Just over a year ago, Glenn Beck called President Obama a racist on national television. The cause of this was the reaction of President Obama to an incident between the police and a college professor that was his friend. President Obama jumped into a local situation, admittedly without all the facts, and created a controversy that centered on race.
I stated on July 29, 2009 that,
“So Glenn Beck is wrong. His lack of understanding, or concern, probably is due to not having to live as people of color have to in this nation. That does not make Beck a racist, nor insensitive to improving the race relations in the nation. It just makes him White, and a media personality. Neither is bad. But he can improve himself.
Separate of that, there is nothing wrong with posing the question, “Is our President racist?” It’s the same as asking if our President is overly religious, or an adulterer, or drunk, or anything else. It is a Right that all Americans have. And if in asking the question a better understanding of America and all Americans is achieved then the question was worth asking.”
But Glenn Beck has retreated from his words. He has taken steps to redress his position, especially in light of his 8/28 event. But not an apology.
“I don’t want to retract… I want to amend that I think it is much more of a theological question,” Beck said. “He is a guy who understands the world through liberation theology — which is oppressor and victim. Racist was, first of all, shouldn’t have been said. It was poorly said.” After referencing his “big fat mouth,” Beck acknowledged “that’s just not the way people should behave. And it’s not accurate.”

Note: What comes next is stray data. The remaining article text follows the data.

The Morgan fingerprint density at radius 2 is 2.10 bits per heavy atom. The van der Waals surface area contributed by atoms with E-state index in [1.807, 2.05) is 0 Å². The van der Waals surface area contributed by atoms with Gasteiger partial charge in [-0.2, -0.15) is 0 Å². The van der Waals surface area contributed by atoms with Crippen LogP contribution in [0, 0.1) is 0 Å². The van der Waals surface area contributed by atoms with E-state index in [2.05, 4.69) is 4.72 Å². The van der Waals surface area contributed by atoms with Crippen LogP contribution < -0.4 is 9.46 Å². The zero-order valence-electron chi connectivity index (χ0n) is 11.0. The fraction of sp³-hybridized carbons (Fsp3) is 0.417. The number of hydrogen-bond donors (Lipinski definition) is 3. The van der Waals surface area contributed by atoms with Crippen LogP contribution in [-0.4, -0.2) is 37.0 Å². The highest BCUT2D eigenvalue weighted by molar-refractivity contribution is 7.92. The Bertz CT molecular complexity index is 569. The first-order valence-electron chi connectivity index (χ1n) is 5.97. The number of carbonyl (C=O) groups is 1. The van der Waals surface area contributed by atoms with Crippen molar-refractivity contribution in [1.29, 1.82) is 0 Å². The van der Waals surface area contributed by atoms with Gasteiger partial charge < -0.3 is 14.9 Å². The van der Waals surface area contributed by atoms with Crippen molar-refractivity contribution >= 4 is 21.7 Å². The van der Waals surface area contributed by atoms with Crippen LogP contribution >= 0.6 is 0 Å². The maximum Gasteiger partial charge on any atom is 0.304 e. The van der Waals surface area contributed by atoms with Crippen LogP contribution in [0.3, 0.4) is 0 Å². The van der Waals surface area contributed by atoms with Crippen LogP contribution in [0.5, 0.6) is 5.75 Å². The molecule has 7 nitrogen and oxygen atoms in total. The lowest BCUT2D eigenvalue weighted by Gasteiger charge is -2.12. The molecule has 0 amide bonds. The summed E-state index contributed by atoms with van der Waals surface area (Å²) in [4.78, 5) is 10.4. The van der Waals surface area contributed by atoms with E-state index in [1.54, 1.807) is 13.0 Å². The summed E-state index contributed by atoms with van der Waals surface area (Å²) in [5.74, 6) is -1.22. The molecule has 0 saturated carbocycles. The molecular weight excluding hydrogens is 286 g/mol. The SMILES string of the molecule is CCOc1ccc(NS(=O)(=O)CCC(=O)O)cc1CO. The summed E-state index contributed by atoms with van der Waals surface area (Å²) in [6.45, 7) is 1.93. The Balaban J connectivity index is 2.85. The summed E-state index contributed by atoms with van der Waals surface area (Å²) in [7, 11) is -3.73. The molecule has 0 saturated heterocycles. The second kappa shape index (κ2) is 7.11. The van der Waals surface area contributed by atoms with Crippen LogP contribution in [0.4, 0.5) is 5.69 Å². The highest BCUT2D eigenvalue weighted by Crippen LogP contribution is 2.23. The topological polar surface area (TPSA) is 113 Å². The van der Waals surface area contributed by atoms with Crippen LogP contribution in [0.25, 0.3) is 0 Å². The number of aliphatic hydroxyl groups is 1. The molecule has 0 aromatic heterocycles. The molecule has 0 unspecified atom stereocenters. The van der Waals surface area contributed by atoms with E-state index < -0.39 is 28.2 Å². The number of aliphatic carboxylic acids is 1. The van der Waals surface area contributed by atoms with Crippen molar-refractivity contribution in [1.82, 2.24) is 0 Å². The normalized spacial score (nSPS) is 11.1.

Given time to further learn about President Obama, to hear of the regret of Beck, to reflect on what happened a year ago, has the question about President Obama been answered? More importantly, has the bigger question of race relations in America been answered?
There is the most true and telling thing to take away from what Glenn Beck has said and what pundits will be speaking around. Race relations of people of color and Whites in America have not improved. America is no more post-racial today than the sun rises in the west.
The potential was there. There was an opportunity for a bit of reality to ease into the national conciousness about how people of color differ in their lives and in their interactions with authorities like the police. We could have made a step towards something bigger.
But in the end, President Obama had an uncomfortable beer with the men at the center of the controversy, and Glenn Beck got hate mail. A year later, Beck still gets hate mail, and most have forgotten the event having moved on to now the 9/11 mosque. President Obama still gets called a racist, and some even question his religious claims (which is the business of no one but President Obama and God). America has gained nothing.
Like most I don’t know or care about liberation theology. But I have a vested interest in race relations for people of color in this nation. And I am saddened by the missed opportunity to actually improve things in the nation.
The story going forward will be that Beck has insulted the President. That Beck misunderstands the motivations of the President, and/or that he continues to think of the President as a racist. None of that matters though.
The news should be that we as Americans have come to a point where we can discuss race and issues openly, leading to an understanding that helps move the nation forward. But that remains a dream. Therefore America loses, not just Beck with his ratings or President Obama with his political clout.
It doesn’t matter what things are said about a President (like the war-monger comments on Bush, the ineptness of Ford, the philandering of Clinton, ect.) if in the end a national discussion can be had where the nation improves in some way. That hasn’t happened in the past, and it seems clear that with regard to race relations it won’t happen now either.
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